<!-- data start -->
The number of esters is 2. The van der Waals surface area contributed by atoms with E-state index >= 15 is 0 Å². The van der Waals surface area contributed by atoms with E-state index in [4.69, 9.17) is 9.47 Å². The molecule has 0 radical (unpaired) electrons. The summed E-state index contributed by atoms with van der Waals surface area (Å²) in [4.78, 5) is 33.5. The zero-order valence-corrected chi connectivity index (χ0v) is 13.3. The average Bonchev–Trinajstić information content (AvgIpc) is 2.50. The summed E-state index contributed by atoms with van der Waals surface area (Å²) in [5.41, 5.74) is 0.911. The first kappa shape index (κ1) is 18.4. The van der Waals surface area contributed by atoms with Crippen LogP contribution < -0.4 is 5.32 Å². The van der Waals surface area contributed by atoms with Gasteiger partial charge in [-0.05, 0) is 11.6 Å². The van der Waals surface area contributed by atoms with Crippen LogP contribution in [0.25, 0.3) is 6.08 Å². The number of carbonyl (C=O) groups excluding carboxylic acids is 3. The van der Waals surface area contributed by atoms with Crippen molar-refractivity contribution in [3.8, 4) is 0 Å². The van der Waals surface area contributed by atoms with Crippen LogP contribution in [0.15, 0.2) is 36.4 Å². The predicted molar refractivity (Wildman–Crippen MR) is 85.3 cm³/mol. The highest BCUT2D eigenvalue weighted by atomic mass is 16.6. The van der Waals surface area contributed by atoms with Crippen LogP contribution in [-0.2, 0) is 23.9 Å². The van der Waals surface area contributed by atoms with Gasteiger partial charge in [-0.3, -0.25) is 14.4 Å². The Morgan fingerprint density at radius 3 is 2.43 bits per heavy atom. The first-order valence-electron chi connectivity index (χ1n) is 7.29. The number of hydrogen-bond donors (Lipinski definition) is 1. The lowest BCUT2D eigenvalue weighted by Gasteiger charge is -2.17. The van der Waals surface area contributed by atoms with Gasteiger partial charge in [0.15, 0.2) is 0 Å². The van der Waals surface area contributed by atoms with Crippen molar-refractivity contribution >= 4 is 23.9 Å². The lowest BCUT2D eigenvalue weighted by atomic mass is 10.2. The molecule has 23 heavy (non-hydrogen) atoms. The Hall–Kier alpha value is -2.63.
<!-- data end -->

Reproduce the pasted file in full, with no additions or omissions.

The number of esters is 2. The van der Waals surface area contributed by atoms with E-state index >= 15 is 0 Å². The van der Waals surface area contributed by atoms with E-state index in [4.69, 9.17) is 9.47 Å². The molecule has 0 radical (unpaired) electrons. The summed E-state index contributed by atoms with van der Waals surface area (Å²) in [4.78, 5) is 33.5. The zero-order valence-corrected chi connectivity index (χ0v) is 13.3. The average Bonchev–Trinajstić information content (AvgIpc) is 2.50. The summed E-state index contributed by atoms with van der Waals surface area (Å²) in [5.41, 5.74) is 0.911. The first kappa shape index (κ1) is 18.4. The van der Waals surface area contributed by atoms with Crippen LogP contribution < -0.4 is 5.32 Å². The van der Waals surface area contributed by atoms with Gasteiger partial charge in [-0.05, 0) is 11.6 Å². The van der Waals surface area contributed by atoms with Crippen LogP contribution in [0.25, 0.3) is 6.08 Å². The number of carbonyl (C=O) groups excluding carboxylic acids is 3. The van der Waals surface area contributed by atoms with Crippen molar-refractivity contribution in [3.8, 4) is 0 Å². The van der Waals surface area contributed by atoms with Crippen LogP contribution in [0.15, 0.2) is 36.4 Å². The predicted molar refractivity (Wildman–Crippen MR) is 85.3 cm³/mol. The highest BCUT2D eigenvalue weighted by atomic mass is 16.6. The van der Waals surface area contributed by atoms with Crippen LogP contribution in [-0.2, 0) is 23.9 Å². The van der Waals surface area contributed by atoms with Gasteiger partial charge in [-0.3, -0.25) is 14.4 Å². The Morgan fingerprint density at radius 3 is 2.43 bits per heavy atom. The first-order valence-electron chi connectivity index (χ1n) is 7.29. The number of hydrogen-bond donors (Lipinski definition) is 1. The lowest BCUT2D eigenvalue weighted by Gasteiger charge is -2.17. The van der Waals surface area contributed by atoms with Gasteiger partial charge in [0.15, 0.2) is 0 Å². The van der Waals surface area contributed by atoms with Crippen molar-refractivity contribution >= 4 is 23.9 Å². The lowest BCUT2D eigenvalue weighted by atomic mass is 10.2. The molecule has 23 heavy (non-hydrogen) atoms. The Hall–Kier alpha value is -2.63.